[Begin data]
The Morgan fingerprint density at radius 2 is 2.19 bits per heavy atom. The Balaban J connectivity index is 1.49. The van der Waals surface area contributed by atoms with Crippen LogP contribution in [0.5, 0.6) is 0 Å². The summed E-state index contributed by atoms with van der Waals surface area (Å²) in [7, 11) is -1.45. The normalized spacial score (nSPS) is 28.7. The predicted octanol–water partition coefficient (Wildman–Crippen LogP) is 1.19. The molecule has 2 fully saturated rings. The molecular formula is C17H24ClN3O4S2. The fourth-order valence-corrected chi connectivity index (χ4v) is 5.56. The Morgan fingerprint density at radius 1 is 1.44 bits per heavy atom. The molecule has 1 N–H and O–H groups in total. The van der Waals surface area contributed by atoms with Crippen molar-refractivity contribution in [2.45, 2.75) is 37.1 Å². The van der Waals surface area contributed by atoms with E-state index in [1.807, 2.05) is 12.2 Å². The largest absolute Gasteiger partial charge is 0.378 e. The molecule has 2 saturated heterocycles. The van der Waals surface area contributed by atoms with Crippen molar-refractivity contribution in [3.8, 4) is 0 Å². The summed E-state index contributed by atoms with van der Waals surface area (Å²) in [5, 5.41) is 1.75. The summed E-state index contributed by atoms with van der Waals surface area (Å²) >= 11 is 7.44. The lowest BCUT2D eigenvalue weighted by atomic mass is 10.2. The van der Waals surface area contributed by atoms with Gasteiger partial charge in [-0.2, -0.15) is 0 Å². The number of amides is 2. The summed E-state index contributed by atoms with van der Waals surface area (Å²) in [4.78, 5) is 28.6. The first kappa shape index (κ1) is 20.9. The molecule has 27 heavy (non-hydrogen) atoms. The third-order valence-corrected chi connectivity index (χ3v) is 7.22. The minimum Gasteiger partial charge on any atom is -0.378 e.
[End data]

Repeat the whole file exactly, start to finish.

The Morgan fingerprint density at radius 2 is 2.19 bits per heavy atom. The Balaban J connectivity index is 1.49. The van der Waals surface area contributed by atoms with Crippen LogP contribution in [0.5, 0.6) is 0 Å². The summed E-state index contributed by atoms with van der Waals surface area (Å²) in [7, 11) is -1.45. The normalized spacial score (nSPS) is 28.7. The predicted octanol–water partition coefficient (Wildman–Crippen LogP) is 1.19. The molecule has 2 fully saturated rings. The molecular formula is C17H24ClN3O4S2. The fourth-order valence-corrected chi connectivity index (χ4v) is 5.56. The Morgan fingerprint density at radius 1 is 1.44 bits per heavy atom. The molecule has 1 N–H and O–H groups in total. The van der Waals surface area contributed by atoms with Crippen molar-refractivity contribution in [2.45, 2.75) is 37.1 Å². The van der Waals surface area contributed by atoms with E-state index in [1.807, 2.05) is 12.2 Å². The largest absolute Gasteiger partial charge is 0.378 e. The molecule has 2 saturated heterocycles. The van der Waals surface area contributed by atoms with Crippen molar-refractivity contribution in [3.8, 4) is 0 Å². The summed E-state index contributed by atoms with van der Waals surface area (Å²) in [5, 5.41) is 1.75. The summed E-state index contributed by atoms with van der Waals surface area (Å²) >= 11 is 7.44. The lowest BCUT2D eigenvalue weighted by atomic mass is 10.2. The van der Waals surface area contributed by atoms with Gasteiger partial charge in [-0.2, -0.15) is 0 Å². The number of amides is 2. The summed E-state index contributed by atoms with van der Waals surface area (Å²) in [4.78, 5) is 28.6. The first kappa shape index (κ1) is 20.9. The molecule has 27 heavy (non-hydrogen) atoms. The third-order valence-corrected chi connectivity index (χ3v) is 7.22. The minimum Gasteiger partial charge on any atom is -0.378 e.